Your pillowcases may require extra attention since your pillow is where you lay your head each night. You may want to wash pillowcases two or three times a week, especially if you are prone to drooling, have oily hair, or sweat profusely. Martha Stewart recommends using zippered pillow protectors to safeguard your pillows against allergens, oils, and bacteria. Even if you use pillow protectors, you should plan to wash your pillows every six months. Many pillows are machine washable, allowing you to launder them in your washing machine and then place them in the dryer.
7. Washing and Drying Bed Linens
Launder sheets, blankets, and pillowcases in your washing machine according to the instructions on the labels. Avoid using hot water, which can shrink or fade certain fabrics. Hanging sheets and blankets on a clothesline in the sunshine is a delightful and environmentally friendly way to dry them. If this is not possible, check the label, and if recommended, tumble dry your bedding at a low setting. Remove them promptly from the dryer to decrease the risk of wrinkling. Use dryer balls to soften your bedding and improve airflow through the fabrics during the drying process.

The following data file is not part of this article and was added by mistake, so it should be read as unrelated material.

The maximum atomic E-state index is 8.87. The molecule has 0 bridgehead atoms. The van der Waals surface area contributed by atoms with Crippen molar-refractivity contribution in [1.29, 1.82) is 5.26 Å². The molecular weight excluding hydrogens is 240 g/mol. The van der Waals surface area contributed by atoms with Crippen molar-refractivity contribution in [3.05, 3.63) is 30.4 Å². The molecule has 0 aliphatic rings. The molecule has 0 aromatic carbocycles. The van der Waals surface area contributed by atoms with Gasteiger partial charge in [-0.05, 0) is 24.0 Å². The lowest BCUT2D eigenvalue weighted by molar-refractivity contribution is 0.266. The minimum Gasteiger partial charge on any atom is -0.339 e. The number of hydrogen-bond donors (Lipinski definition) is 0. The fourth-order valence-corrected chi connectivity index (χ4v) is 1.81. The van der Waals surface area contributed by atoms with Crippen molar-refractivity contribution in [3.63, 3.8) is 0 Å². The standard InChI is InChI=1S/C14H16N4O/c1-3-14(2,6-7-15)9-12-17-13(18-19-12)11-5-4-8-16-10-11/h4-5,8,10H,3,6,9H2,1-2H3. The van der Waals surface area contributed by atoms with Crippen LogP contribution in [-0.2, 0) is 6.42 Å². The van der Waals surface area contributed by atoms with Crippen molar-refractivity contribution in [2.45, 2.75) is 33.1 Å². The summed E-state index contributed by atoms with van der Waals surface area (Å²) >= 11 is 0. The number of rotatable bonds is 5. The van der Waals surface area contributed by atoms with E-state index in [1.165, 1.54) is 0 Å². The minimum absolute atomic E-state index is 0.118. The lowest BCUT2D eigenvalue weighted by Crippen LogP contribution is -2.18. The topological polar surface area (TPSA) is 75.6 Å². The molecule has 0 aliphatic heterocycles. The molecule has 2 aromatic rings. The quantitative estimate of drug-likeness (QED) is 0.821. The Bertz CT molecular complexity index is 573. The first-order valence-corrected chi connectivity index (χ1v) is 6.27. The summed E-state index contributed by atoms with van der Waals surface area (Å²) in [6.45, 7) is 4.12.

6. Sweet Aromas for Peaceful Slumber
When you hang your sheets out to dry, you can enjoy their fresh, clean, sunshiny scent as you drift off to sleep. If you suffer allergies or are at risk for contact dermatitis, avoid using dryer sheets. The chemicals contained in commercial fabric softener sheets can trigger allergies. Applying a few drops of lavender essential oil to your dryer balls will impart a soothing fragrance to your sheets and aid in relaxing you for slumber. Furthermore, Wellness Mama provides instructions for making your own dryer sheets from scraps of cloth, essential oils, and vinegar.